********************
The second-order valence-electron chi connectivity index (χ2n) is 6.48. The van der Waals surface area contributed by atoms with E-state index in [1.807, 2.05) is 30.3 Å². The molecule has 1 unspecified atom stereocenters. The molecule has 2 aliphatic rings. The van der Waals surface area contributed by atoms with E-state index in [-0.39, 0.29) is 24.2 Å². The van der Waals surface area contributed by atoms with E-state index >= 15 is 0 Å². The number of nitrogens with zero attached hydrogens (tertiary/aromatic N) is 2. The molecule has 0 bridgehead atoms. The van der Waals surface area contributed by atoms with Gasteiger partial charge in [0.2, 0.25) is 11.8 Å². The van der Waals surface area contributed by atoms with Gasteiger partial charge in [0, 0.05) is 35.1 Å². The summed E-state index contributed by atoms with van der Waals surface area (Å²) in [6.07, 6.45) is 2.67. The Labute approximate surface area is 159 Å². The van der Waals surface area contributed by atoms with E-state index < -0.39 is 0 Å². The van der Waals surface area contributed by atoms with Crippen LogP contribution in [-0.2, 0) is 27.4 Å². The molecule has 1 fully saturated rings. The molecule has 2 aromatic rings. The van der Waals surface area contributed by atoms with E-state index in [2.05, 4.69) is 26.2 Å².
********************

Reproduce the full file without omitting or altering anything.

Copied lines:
The second-order valence-electron chi connectivity index (χ2n) is 6.48. The van der Waals surface area contributed by atoms with E-state index in [1.807, 2.05) is 30.3 Å². The molecule has 1 unspecified atom stereocenters. The molecule has 2 aliphatic rings. The van der Waals surface area contributed by atoms with E-state index in [-0.39, 0.29) is 24.2 Å². The van der Waals surface area contributed by atoms with E-state index >= 15 is 0 Å². The number of nitrogens with zero attached hydrogens (tertiary/aromatic N) is 2. The molecule has 0 bridgehead atoms. The van der Waals surface area contributed by atoms with Gasteiger partial charge in [0.2, 0.25) is 11.8 Å². The van der Waals surface area contributed by atoms with Gasteiger partial charge in [0, 0.05) is 35.1 Å². The summed E-state index contributed by atoms with van der Waals surface area (Å²) in [6.07, 6.45) is 2.67. The Labute approximate surface area is 159 Å². The van der Waals surface area contributed by atoms with E-state index < -0.39 is 0 Å². The van der Waals surface area contributed by atoms with Crippen LogP contribution in [-0.2, 0) is 27.4 Å². The molecule has 1 fully saturated rings. The molecule has 2 aromatic rings. The van der Waals surface area contributed by atoms with E-state index in [2.05, 4.69) is 26.2 Å².